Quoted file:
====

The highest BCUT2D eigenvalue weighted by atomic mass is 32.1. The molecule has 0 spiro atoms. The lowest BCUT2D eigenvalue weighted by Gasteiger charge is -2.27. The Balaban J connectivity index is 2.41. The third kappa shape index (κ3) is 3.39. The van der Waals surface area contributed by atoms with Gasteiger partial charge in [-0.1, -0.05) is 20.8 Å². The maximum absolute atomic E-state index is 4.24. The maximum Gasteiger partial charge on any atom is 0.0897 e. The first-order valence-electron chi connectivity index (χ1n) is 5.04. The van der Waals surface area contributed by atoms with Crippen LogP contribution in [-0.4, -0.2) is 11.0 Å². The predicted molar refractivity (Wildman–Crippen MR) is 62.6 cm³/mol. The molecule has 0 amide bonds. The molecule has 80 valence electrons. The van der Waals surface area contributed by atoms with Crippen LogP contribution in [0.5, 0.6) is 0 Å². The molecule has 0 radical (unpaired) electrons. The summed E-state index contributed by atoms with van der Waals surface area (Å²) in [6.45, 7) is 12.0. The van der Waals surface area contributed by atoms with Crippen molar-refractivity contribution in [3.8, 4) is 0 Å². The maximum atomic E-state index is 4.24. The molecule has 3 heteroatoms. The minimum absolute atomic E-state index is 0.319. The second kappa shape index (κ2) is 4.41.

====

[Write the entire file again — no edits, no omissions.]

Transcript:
The highest BCUT2D eigenvalue weighted by atomic mass is 32.1. The molecule has 0 spiro atoms. The lowest BCUT2D eigenvalue weighted by Gasteiger charge is -2.27. The Balaban J connectivity index is 2.41. The third kappa shape index (κ3) is 3.39. The van der Waals surface area contributed by atoms with Gasteiger partial charge in [-0.1, -0.05) is 20.8 Å². The maximum absolute atomic E-state index is 4.24. The maximum Gasteiger partial charge on any atom is 0.0897 e. The first-order valence-electron chi connectivity index (χ1n) is 5.04. The van der Waals surface area contributed by atoms with Crippen LogP contribution in [-0.4, -0.2) is 11.0 Å². The predicted molar refractivity (Wildman–Crippen MR) is 62.6 cm³/mol. The molecule has 0 amide bonds. The molecule has 80 valence electrons. The van der Waals surface area contributed by atoms with Crippen LogP contribution in [0.5, 0.6) is 0 Å². The molecule has 0 radical (unpaired) electrons. The summed E-state index contributed by atoms with van der Waals surface area (Å²) in [6.45, 7) is 12.0. The van der Waals surface area contributed by atoms with Crippen molar-refractivity contribution in [3.8, 4) is 0 Å². The maximum atomic E-state index is 4.24. The molecule has 3 heteroatoms. The minimum absolute atomic E-state index is 0.319. The second kappa shape index (κ2) is 4.41.